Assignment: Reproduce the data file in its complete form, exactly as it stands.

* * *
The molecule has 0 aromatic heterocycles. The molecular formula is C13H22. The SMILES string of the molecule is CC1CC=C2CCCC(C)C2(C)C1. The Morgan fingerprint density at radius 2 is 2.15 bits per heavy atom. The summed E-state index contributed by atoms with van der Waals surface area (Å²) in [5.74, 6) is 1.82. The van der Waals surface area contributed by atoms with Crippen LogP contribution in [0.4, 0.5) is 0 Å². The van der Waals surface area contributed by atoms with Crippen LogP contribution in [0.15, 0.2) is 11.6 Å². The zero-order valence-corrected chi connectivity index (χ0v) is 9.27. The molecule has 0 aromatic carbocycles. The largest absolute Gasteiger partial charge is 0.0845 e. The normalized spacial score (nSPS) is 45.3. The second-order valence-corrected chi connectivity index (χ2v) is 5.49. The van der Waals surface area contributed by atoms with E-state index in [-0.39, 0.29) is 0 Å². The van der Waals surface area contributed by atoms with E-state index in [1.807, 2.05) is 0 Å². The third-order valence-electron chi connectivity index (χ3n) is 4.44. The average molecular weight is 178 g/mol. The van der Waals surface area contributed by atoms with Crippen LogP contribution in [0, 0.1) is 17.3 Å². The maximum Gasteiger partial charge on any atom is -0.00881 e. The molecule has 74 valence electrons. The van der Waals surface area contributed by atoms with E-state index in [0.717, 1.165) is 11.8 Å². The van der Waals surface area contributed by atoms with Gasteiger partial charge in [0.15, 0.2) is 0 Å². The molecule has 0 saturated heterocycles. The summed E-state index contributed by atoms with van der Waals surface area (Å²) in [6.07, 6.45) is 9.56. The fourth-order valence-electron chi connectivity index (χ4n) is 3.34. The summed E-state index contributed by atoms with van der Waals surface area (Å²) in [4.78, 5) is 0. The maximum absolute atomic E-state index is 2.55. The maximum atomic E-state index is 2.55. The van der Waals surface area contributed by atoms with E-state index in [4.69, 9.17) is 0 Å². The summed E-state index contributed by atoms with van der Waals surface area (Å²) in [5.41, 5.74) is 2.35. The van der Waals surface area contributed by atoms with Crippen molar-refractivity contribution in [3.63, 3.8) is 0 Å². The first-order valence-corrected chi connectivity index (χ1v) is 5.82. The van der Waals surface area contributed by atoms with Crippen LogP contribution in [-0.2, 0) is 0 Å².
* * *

The molecule has 0 aromatic heterocycles. The molecular formula is C13H22. The SMILES string of the molecule is CC1CC=C2CCCC(C)C2(C)C1. The Morgan fingerprint density at radius 2 is 2.15 bits per heavy atom. The summed E-state index contributed by atoms with van der Waals surface area (Å²) in [5.74, 6) is 1.82. The van der Waals surface area contributed by atoms with Crippen LogP contribution in [0.4, 0.5) is 0 Å². The van der Waals surface area contributed by atoms with Crippen LogP contribution in [0.15, 0.2) is 11.6 Å². The zero-order valence-corrected chi connectivity index (χ0v) is 9.27. The molecule has 0 aromatic carbocycles. The largest absolute Gasteiger partial charge is 0.0845 e. The normalized spacial score (nSPS) is 45.3. The second-order valence-corrected chi connectivity index (χ2v) is 5.49. The van der Waals surface area contributed by atoms with E-state index in [-0.39, 0.29) is 0 Å². The van der Waals surface area contributed by atoms with E-state index in [1.807, 2.05) is 0 Å². The third-order valence-electron chi connectivity index (χ3n) is 4.44. The average molecular weight is 178 g/mol. The van der Waals surface area contributed by atoms with Crippen LogP contribution in [0, 0.1) is 17.3 Å². The maximum Gasteiger partial charge on any atom is -0.00881 e. The molecule has 74 valence electrons. The van der Waals surface area contributed by atoms with E-state index in [0.717, 1.165) is 11.8 Å². The van der Waals surface area contributed by atoms with Gasteiger partial charge in [0.15, 0.2) is 0 Å². The molecule has 0 saturated heterocycles. The summed E-state index contributed by atoms with van der Waals surface area (Å²) in [6.07, 6.45) is 9.56. The fourth-order valence-electron chi connectivity index (χ4n) is 3.34. The summed E-state index contributed by atoms with van der Waals surface area (Å²) in [4.78, 5) is 0. The maximum absolute atomic E-state index is 2.55. The maximum atomic E-state index is 2.55. The van der Waals surface area contributed by atoms with E-state index in [4.69, 9.17) is 0 Å². The summed E-state index contributed by atoms with van der Waals surface area (Å²) in [5.41, 5.74) is 2.35. The van der Waals surface area contributed by atoms with Crippen molar-refractivity contribution in [3.63, 3.8) is 0 Å². The first-order valence-corrected chi connectivity index (χ1v) is 5.82. The van der Waals surface area contributed by atoms with Crippen LogP contribution in [-0.2, 0) is 0 Å².